A psychologist weighed in Friday on the competency of a former St. Catherine University student who is accused of trying to join al-Qaida in Afghanistan.
Tnuza Hassan, 20, faces terrorism and arson charges. Prosecutors say she started fires in several campus buildings last January. No one was injured in the fires, but authorities say dozens of children in an early childhood center were endangered.
In a federal courtroom in St. Paul, a psychologist from the U.S. Bureau of Prisons who evaluated Hassan teleconferenced into the hearing. She said she determined Hassan had an "average ability" to understand the nature and the consequences of the court proceedings. The psychologist also found Hassan had an average ability to assist counsel in her defense.
Hassan donned a baggy, jail-issued sweatshirt and pants. Her hair was pulled back in a low-slung ponytail. It was in stark contrast to some of her other court appearances, including one in February in which she showed up in a white burqa.
Hassan waved and smiled to her family upon seeing them in the courtroom gallery. She calmly told Magistrate Judge Steven Rau she would waive her right to testify at the hearing or call other witnesses.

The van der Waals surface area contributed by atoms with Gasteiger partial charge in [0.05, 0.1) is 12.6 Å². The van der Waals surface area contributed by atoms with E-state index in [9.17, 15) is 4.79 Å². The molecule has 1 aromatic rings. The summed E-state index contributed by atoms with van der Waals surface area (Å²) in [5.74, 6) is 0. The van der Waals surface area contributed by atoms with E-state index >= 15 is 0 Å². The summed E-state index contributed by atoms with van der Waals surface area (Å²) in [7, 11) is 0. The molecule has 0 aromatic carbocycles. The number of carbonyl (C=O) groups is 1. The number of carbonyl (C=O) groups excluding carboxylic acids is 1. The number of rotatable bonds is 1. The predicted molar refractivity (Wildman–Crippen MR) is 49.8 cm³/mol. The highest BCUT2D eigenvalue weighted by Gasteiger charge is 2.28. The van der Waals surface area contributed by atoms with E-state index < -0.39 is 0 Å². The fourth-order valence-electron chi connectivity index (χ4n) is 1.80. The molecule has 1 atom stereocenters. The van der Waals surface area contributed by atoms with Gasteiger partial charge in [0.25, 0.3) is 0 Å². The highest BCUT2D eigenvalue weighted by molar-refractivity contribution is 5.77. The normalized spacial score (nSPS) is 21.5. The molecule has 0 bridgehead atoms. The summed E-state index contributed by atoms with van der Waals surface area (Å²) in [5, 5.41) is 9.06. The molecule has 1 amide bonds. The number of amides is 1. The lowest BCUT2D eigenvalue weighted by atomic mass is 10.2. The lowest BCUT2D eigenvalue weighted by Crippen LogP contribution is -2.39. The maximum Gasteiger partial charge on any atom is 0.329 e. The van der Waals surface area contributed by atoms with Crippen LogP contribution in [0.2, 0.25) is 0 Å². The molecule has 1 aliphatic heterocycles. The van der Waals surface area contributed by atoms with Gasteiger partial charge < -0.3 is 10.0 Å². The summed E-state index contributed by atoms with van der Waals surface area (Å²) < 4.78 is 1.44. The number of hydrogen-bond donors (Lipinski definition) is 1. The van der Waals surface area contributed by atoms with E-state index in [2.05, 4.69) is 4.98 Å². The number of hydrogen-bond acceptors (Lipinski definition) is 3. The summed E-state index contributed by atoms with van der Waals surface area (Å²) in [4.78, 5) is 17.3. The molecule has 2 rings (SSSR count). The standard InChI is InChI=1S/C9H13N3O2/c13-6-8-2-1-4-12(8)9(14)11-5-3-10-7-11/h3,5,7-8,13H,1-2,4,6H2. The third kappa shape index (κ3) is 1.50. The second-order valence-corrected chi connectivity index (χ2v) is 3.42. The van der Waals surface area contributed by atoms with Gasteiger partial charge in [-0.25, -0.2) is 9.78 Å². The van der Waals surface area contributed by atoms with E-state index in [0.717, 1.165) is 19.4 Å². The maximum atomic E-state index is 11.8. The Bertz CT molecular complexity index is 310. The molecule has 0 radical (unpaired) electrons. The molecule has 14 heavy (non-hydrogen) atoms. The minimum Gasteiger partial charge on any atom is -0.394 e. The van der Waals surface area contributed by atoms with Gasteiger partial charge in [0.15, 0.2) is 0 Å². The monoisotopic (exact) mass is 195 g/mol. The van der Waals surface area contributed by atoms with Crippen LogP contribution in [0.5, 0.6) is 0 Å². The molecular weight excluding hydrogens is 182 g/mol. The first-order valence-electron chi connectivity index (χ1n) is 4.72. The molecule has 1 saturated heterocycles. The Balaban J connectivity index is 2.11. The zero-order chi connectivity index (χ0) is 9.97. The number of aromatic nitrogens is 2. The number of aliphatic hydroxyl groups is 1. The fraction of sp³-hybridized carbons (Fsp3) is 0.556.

"Yeah, I'm good," she said.
The psychologist said that during the five hours she spent with Hassan in August and September, the former St. Kate's student appeared to be open and honest in her answers. She also testified that Hassan was experiencing "symptoms" from April to June, but did not specify what those symptoms were.
Hassan's lawyers had requested the competency hearing. A report detailing her psychological evaluation is sealed.
Rau is expected to issue a written order on whether Hassan is fit to stand trial. If he rules she is competent, the law still allows her attorneys to claim insanity as a defense.
Hassan has been charged with arson, attempting to provide material support to al-Qaida in Afghanistan and making a false statement to the FBI. She also faces an arson charge in state court.